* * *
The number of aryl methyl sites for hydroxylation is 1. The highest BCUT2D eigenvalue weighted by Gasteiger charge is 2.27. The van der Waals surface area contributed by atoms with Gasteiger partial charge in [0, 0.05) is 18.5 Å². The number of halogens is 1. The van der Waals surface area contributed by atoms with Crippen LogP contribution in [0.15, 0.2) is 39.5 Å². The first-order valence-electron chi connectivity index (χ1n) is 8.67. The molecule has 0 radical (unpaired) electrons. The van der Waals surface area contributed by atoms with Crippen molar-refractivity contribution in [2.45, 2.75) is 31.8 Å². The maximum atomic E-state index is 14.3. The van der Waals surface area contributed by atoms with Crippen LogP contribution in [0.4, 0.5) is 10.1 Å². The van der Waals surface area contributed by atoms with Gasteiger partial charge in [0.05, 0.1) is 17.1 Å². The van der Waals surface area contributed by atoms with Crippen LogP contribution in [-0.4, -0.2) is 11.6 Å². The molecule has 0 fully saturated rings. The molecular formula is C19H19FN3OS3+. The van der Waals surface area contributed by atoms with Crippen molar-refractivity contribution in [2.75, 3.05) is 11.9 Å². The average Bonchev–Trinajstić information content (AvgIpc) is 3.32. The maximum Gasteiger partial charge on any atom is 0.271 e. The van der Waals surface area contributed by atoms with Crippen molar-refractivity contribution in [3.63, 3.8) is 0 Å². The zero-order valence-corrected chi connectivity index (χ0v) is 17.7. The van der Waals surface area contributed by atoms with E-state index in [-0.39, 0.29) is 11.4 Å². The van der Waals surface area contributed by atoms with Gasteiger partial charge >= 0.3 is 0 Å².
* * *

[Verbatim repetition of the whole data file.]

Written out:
The number of aryl methyl sites for hydroxylation is 1. The highest BCUT2D eigenvalue weighted by Gasteiger charge is 2.27. The van der Waals surface area contributed by atoms with Gasteiger partial charge in [0, 0.05) is 18.5 Å². The number of halogens is 1. The van der Waals surface area contributed by atoms with Crippen LogP contribution in [0.15, 0.2) is 39.5 Å². The first-order valence-electron chi connectivity index (χ1n) is 8.67. The molecule has 0 radical (unpaired) electrons. The van der Waals surface area contributed by atoms with Crippen molar-refractivity contribution in [2.45, 2.75) is 31.8 Å². The maximum atomic E-state index is 14.3. The van der Waals surface area contributed by atoms with Crippen LogP contribution in [0.4, 0.5) is 10.1 Å². The van der Waals surface area contributed by atoms with Gasteiger partial charge in [0.05, 0.1) is 17.1 Å². The van der Waals surface area contributed by atoms with Crippen LogP contribution in [-0.4, -0.2) is 11.6 Å². The molecule has 0 fully saturated rings. The molecular formula is C19H19FN3OS3+. The van der Waals surface area contributed by atoms with Crippen molar-refractivity contribution in [2.75, 3.05) is 11.9 Å². The average Bonchev–Trinajstić information content (AvgIpc) is 3.32. The maximum Gasteiger partial charge on any atom is 0.271 e. The van der Waals surface area contributed by atoms with Crippen molar-refractivity contribution in [3.63, 3.8) is 0 Å². The zero-order valence-corrected chi connectivity index (χ0v) is 17.7. The van der Waals surface area contributed by atoms with E-state index in [-0.39, 0.29) is 11.4 Å². The van der Waals surface area contributed by atoms with Gasteiger partial charge >= 0.3 is 0 Å².